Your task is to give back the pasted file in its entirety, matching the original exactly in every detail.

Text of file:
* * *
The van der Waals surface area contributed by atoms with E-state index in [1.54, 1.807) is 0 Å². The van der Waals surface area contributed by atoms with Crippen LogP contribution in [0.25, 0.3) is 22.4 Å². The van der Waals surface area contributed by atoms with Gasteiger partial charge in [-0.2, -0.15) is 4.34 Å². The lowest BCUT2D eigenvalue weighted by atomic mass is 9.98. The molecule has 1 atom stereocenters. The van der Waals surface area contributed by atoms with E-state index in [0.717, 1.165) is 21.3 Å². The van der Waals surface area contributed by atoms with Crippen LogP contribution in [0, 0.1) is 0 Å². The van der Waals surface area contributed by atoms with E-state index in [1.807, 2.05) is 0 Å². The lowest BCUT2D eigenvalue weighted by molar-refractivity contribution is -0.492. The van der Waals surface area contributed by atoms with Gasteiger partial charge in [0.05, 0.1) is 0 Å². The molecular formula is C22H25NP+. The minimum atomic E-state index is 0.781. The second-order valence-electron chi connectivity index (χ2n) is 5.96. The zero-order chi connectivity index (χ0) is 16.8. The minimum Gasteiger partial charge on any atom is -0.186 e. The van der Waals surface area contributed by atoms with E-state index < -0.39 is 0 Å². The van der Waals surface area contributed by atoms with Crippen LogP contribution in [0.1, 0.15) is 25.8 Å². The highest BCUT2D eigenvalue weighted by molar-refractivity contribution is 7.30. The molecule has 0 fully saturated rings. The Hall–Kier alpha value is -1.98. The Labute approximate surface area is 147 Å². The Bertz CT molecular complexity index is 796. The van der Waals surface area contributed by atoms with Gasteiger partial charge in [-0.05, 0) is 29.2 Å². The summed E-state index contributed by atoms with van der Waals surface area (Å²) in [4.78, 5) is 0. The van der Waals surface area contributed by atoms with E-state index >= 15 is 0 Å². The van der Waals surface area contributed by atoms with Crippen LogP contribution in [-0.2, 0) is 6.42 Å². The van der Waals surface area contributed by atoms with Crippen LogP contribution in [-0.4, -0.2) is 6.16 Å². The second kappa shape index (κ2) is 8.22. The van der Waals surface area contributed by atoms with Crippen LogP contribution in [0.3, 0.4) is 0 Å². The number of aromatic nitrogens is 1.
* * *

The van der Waals surface area contributed by atoms with E-state index in [1.54, 1.807) is 0 Å². The van der Waals surface area contributed by atoms with Crippen LogP contribution in [0.25, 0.3) is 22.4 Å². The van der Waals surface area contributed by atoms with Gasteiger partial charge in [-0.2, -0.15) is 4.34 Å². The lowest BCUT2D eigenvalue weighted by atomic mass is 9.98. The molecule has 1 atom stereocenters. The van der Waals surface area contributed by atoms with E-state index in [0.717, 1.165) is 21.3 Å². The van der Waals surface area contributed by atoms with Crippen LogP contribution in [0, 0.1) is 0 Å². The van der Waals surface area contributed by atoms with E-state index in [1.807, 2.05) is 0 Å². The lowest BCUT2D eigenvalue weighted by molar-refractivity contribution is -0.492. The van der Waals surface area contributed by atoms with Gasteiger partial charge in [0.05, 0.1) is 0 Å². The molecular formula is C22H25NP+. The minimum atomic E-state index is 0.781. The second-order valence-electron chi connectivity index (χ2n) is 5.96. The zero-order chi connectivity index (χ0) is 16.8. The minimum Gasteiger partial charge on any atom is -0.186 e. The van der Waals surface area contributed by atoms with E-state index < -0.39 is 0 Å². The van der Waals surface area contributed by atoms with Crippen LogP contribution in [0.1, 0.15) is 25.8 Å². The highest BCUT2D eigenvalue weighted by molar-refractivity contribution is 7.30. The molecule has 0 fully saturated rings. The Hall–Kier alpha value is -1.98. The Labute approximate surface area is 147 Å². The Bertz CT molecular complexity index is 796. The van der Waals surface area contributed by atoms with Gasteiger partial charge in [-0.05, 0) is 29.2 Å². The summed E-state index contributed by atoms with van der Waals surface area (Å²) in [4.78, 5) is 0. The van der Waals surface area contributed by atoms with E-state index >= 15 is 0 Å². The van der Waals surface area contributed by atoms with Crippen LogP contribution in [-0.2, 0) is 6.42 Å². The van der Waals surface area contributed by atoms with Crippen LogP contribution in [-0.4, -0.2) is 6.16 Å². The second kappa shape index (κ2) is 8.22. The van der Waals surface area contributed by atoms with Crippen LogP contribution in [0.3, 0.4) is 0 Å². The number of aromatic nitrogens is 1.